It has been more than 30 years since engineer Charles “Chuck” Hull invented 3D printing to quickly turn computer designs into prototypes, but it has really taken off in recent years. Now, 3D printing is not only changing the way we design, but it’s also changing the way we produce everything from medical devices to jet engines. Rapid, on-demand prototyping and manufacturing still has a flaw—there is no “undo” button. If a design isn’t quite right then the whole object has to be scrapped so the printer can start over. A new system aims to solve that problem, by giving 3D printers the ability to patch what they print.
The new approach is a collaboration between Cornell University and the Hasso Plattner Institute in Germany. The team of researchers built a 3D printer that has a built-in 3D scanner and a milling head that enable it to make changes to existing prototypes. When engineers want to make a change to their prototype, they input the design changes into a 3D modeler, and then both the original and modified models are then processed software that determines what changes need to be made. Engineers place their prototype back inside the printer, where a built-in 3D scanner analyzes it and then a milling head shaves off the area to be fixed. Then a standard 3D printing head rebuilds that portion of the prototype.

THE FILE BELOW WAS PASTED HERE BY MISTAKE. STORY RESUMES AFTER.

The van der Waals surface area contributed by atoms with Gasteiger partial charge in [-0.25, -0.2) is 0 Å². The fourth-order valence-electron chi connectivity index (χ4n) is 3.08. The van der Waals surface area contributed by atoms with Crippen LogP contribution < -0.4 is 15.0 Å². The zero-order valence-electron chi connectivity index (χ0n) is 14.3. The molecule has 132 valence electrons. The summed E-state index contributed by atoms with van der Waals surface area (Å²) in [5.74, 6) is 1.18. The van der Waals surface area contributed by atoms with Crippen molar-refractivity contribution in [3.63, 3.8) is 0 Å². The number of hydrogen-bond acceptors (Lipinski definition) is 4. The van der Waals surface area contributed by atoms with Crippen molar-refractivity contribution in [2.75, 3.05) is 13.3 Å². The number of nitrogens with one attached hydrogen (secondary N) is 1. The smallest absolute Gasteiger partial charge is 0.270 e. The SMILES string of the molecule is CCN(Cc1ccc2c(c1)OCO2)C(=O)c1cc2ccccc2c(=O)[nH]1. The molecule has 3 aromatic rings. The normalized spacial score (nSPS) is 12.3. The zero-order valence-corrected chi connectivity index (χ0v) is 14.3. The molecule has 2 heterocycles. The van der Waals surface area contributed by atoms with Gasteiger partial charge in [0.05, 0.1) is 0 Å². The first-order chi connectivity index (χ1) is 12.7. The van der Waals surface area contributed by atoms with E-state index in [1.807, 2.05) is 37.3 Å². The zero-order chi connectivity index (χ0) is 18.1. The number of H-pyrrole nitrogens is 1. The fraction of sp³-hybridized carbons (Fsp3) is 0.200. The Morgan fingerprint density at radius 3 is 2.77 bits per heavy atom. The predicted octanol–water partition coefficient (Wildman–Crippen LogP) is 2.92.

This new ability to tweak 3D printed prototypes saves time and materials and encourages design iteration. As Hull himself has said about 3D printing, “The whole premise of this technology has been to foster creativity, and change in product design and manufacturing.”